Angora fiber is incredibly light as it has a hollow core. Also with it being able to retain heat well it is warmer than wool fibers. Also has a unique halo ability which is its fluffiness.

Environmental Impacts

According to "Mari, A. (2020, July 03). The Life Impact of Angora Wool [Fabric, Material, Textile Guide for Health, Animals, Environment]. Retrieved August 21, 2020, from https://healabel.com/a-fabrics-materials-textiles/angora-wool"; angora wool is incredibly unethical towards to angora rabbits. While it also requires mass amounts of destructive chemicals to dye or bleach angora fiber causing severe harm to nearby ground water. 

 

 

Cashmere

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Cashmere is wool from the cashmere or pashmina goats. Being used to make yarn and textiles for hundreds of years. Still mainly being produced in china and Mongolia there are a few spots around the globe able to care for or process cashmere.

Product Qualities

Cashmere is antibacterial meaning its great for sports wear as it doesn't smell after usage; as well as being a more breathable fiber than synthetics. Cashmere is also biodegradable allowing for easier waste disposal. provides lofted insulation.

Environmental Impacts

 Due to the hooves of the goats feet their damage ground and as their herds grow larger the damage to the ground becomes unable to grow life. While 90% of all cashmere comes from china and Mongolia; thus meaning their is large transportation involved to get the wool to plants and factories. 

 

 

Plant fiber based yarns include hemp, cotton and bamboo.

 

Hemp

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Hemp fiber has been a commonly used fiber for centuries. In addition to yarn, hemp fibers can be used for fabrics and textiles, rope, and even food. Hemp has a great deal of benefits as it can grow much more quickly than trees and requires less water and no pesticides or fertilizers.

Product Qualities

Three times stronger than cotton
Good abrasion resistance/very durable
Anti-microbial and UV resistance
Naturally resistant to mold, mildew, rot
Readily takes dyes
Softens with each washing, without fiber degradation
Breathable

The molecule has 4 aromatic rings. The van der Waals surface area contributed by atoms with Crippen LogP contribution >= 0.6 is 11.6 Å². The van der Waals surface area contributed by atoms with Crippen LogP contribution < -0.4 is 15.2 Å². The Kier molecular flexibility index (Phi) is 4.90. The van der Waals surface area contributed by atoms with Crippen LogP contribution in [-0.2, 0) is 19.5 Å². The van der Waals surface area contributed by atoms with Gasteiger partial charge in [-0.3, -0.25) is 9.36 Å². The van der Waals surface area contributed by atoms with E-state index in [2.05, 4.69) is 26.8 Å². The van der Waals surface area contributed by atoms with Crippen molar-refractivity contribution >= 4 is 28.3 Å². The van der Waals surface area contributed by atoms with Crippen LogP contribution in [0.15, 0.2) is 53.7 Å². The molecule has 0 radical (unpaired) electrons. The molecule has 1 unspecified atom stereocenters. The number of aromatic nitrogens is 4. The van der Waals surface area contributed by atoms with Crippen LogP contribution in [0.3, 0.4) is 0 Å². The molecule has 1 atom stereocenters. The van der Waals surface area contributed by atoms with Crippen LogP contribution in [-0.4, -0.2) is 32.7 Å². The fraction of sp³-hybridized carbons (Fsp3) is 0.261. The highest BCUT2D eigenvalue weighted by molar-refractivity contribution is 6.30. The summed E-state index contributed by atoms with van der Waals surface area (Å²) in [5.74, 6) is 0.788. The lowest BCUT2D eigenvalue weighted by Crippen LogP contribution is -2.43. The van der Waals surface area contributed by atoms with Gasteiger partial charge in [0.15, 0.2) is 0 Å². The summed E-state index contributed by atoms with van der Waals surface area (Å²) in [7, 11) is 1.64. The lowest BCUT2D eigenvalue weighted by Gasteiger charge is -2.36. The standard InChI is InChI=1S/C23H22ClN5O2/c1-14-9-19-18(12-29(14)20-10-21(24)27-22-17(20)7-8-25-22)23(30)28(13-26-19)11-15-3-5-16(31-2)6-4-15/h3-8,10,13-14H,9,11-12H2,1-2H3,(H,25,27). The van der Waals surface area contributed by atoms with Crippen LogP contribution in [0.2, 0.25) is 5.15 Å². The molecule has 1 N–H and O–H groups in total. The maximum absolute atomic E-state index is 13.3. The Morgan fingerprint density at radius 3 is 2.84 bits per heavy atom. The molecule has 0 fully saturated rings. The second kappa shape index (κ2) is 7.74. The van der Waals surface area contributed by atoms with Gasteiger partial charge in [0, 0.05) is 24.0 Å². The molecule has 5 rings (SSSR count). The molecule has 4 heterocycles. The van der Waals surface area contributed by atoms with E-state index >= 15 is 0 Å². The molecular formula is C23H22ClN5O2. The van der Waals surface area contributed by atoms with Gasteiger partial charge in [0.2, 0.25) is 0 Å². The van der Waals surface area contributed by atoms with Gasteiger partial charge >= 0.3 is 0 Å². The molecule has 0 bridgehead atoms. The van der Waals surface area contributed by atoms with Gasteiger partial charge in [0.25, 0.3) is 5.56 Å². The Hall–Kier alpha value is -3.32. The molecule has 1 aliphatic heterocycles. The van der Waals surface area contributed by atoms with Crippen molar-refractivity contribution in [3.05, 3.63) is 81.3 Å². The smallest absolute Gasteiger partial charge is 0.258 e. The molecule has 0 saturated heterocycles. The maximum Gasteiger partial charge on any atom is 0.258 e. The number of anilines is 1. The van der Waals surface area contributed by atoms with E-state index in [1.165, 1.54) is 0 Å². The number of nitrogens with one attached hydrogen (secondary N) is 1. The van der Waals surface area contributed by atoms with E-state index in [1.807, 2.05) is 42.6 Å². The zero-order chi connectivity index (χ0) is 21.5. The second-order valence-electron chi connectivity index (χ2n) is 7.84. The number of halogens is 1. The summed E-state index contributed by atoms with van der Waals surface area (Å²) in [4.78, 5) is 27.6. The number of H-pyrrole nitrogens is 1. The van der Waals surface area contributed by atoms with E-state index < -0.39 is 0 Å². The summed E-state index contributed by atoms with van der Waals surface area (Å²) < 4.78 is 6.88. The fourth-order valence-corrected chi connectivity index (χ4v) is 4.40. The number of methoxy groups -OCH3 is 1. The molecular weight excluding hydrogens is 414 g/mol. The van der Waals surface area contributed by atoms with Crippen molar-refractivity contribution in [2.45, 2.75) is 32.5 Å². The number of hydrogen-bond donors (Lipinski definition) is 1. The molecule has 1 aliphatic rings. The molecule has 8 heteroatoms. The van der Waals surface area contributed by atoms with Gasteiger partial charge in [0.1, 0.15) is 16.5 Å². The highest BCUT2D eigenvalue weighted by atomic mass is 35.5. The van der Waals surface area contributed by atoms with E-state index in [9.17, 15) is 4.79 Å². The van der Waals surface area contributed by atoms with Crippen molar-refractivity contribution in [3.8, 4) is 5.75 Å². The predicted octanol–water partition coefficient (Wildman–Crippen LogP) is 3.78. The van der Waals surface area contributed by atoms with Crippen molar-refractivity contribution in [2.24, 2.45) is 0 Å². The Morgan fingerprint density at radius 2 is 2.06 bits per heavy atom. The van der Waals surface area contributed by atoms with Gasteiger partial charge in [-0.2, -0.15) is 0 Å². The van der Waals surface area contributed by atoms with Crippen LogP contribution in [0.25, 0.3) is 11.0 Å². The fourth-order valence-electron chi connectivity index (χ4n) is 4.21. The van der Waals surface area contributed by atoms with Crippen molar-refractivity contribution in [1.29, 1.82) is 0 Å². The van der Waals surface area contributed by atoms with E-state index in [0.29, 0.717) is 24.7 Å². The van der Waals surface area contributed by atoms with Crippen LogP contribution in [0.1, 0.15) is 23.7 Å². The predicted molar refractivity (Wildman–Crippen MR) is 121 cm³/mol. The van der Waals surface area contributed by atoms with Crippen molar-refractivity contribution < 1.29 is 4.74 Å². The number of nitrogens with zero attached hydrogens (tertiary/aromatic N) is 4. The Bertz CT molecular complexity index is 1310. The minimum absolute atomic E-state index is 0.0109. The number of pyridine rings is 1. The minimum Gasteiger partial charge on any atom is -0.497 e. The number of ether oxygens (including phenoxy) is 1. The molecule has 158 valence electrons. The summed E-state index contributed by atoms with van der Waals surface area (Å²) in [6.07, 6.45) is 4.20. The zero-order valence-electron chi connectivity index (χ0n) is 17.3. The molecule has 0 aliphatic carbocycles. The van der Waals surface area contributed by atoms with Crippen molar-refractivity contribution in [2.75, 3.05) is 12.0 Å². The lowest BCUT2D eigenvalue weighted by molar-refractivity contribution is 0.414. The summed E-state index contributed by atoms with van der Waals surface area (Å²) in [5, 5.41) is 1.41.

Washable or dry cleanable
Environmental Impacts

Hemp offers many different uses that can promote a more sustainable world. Hemp products can be recycled, reused and are 100% biodegradable. Proponents of hemp claim that it can help reduce global warming because it takes out large amounts of carbon dioxide per acre, more than most plants.

 

 

Cotton

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Cotton is a very popular source for thread and textile manufacturing with a variety of types that can be grown and used. The 3 most popular types of cotton used for yarn manufacturing are Egyptian cotton, Pima cotton and American cotton. Each have their own benefits over the other. Egyptian cotton is the longest cotton fiber and is softer than the other types of cotton. American cotton is available the widest amount of colors thanks to it being able to take dye better than other types of cotton. Pima cotton is a mixture between Egyptian and American cotton with properties of both. 

Product Qualities

Cotton fibers are natural hollow fibers; they are soft, cool, known as breathable fibers and absorbent. Cotton fibers can hold water 24–27 times their own weight. They are strong, dye absorbent and can stand up against abrasion wear and high temperature.

Environmental Impacts

Cotton’s most prominent environmental impacts result from the use of agrochemicals (especially pesticides), the consumption of water, and the conversion of habitat to agricultural use. Diversion of water and its pollution by cotton growing has had severe impacts on major ecosystems such as the Aral Sea in Central Asia, the Indus Delta in Pakistan and the Murray Darling River in Australia.

 

Bamboo

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 Bamboo fibers are generally too short to be used to create a natural fiber, but bamboo bast can be used in combination with a chemical process to create rayon which is synthetic fiber. The environmental benefits of bamboo still are valid as they can be harvested without killing the plant, are a carbon sink, they produce oxygen and they control soil erosion. The main environmental benefit of bamboo is that it can grow and spread quickly without much use of water, pesticides or fertilizers.

Product Qualities

Softer than cotton, with a texture similar to a blend of cashmere and silk. Because the cross-section of the fibre is filled with various micro-gaps and micro-holes, it has much better moisture absorption and ventilation. Moisture absorbency is twice than that of cotton with extraordinary soil release. Natural antibacterial elements

Environmental Impacts

Processing bamboo into fiber requires intense chemical processing. The bleaching process usually follows the conventional method of bleaching, which involves harmful heavy metal pollutants. The post-bleach phase involves processing the wood pulp with acid, generating emissions to air of sulphur, nitrous oxide, carbon disulphide and hydrogen sulphide, all harmful air pollutants. This chemical processing, which is highly water intensive, results in water discharge that is also highly polluting if released untreatedP